CSIR lab’s in­no­va­tive way to treat sugar waste

Chemical Industry Digest - - News & Views -

The 300-odd mo­lasses-based dis­til­leries in In­dia are churn­ing out 2.5-2.6 bil­lion litres of al­co­hol an­nu­ally. They also dis­charge 30-35 bil­lion litres of mo­lasses, which, if dis­posed un­treated, can con­tam­i­nate sur­face and ground wa­ter.

The Cen­tral Salt & Marine Chem­i­cals Re­search In­sti­tute (CSMCRI), Gu­jarat, has de­vel­oped a process to sep­a­rate the main source of pol­lu­tion — potash and biodegrad­able or­ganic mat­ter — from dis­tillery spent-wash. It is claimed that this tech­nol­ogy will not only help dis­til­leries com­ply with the Cen­tral Pol­lu­tion Con­trol Board’s man­dated zero liq­uid dis­charge (ZLD) ac­tion plans, but also meet up to a tenth of In­dia’s potas­sium-based fer­tiliser re­quire­ments, now en­tirely met through im­ports, re­ports In­dian Ex­press.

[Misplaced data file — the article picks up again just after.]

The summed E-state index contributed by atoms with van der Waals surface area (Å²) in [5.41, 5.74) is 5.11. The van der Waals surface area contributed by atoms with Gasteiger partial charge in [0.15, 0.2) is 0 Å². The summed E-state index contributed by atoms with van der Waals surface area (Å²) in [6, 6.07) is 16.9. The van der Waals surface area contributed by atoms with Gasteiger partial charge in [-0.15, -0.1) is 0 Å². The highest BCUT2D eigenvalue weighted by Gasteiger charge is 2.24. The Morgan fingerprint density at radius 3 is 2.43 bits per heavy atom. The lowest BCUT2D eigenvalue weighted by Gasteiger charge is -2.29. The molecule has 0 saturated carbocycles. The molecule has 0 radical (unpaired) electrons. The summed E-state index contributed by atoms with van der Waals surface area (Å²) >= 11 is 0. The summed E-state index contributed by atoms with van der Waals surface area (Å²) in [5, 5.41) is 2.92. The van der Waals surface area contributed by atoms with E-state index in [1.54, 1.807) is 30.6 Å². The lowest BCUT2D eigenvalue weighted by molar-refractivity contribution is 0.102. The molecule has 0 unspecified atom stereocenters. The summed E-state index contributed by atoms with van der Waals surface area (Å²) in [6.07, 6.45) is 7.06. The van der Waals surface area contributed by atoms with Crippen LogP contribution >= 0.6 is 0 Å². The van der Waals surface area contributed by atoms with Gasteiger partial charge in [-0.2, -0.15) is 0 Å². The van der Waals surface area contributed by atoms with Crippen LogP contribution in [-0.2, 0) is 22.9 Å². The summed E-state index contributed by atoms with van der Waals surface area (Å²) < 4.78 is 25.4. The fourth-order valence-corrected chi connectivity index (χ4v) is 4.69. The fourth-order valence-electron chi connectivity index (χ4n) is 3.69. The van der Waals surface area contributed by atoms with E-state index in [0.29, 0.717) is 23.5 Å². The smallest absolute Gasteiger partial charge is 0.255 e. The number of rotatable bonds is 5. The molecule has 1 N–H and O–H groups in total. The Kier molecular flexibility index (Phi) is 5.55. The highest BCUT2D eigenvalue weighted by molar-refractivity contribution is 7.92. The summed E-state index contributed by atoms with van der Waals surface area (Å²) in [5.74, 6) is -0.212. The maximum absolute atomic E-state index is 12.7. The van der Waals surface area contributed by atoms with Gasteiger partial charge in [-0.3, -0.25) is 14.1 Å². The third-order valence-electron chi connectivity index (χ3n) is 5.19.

The tech­nol­ogy sep­a­rates com­plex or­ganic com­pounds from spent­wash through a co­ag­u­la­tion process. The sub­se­quent pro­cesses in­volve re­cov­ery of potash salts from the “lean” spent-wash, which then un­dergo evap­o­ra­tion to yield re­cy­cled wa­ter and residues. The residues are fur­ther mixed with the or­gan­ics re­cov­ered in the first stage. This gen­er­ates valu­able or­ganic mat­ter, potas­sium ni­trate (fer­tiliser) and re­claimed wa­ter (reusable in the mo­lasses fer­men­ta­tion process).

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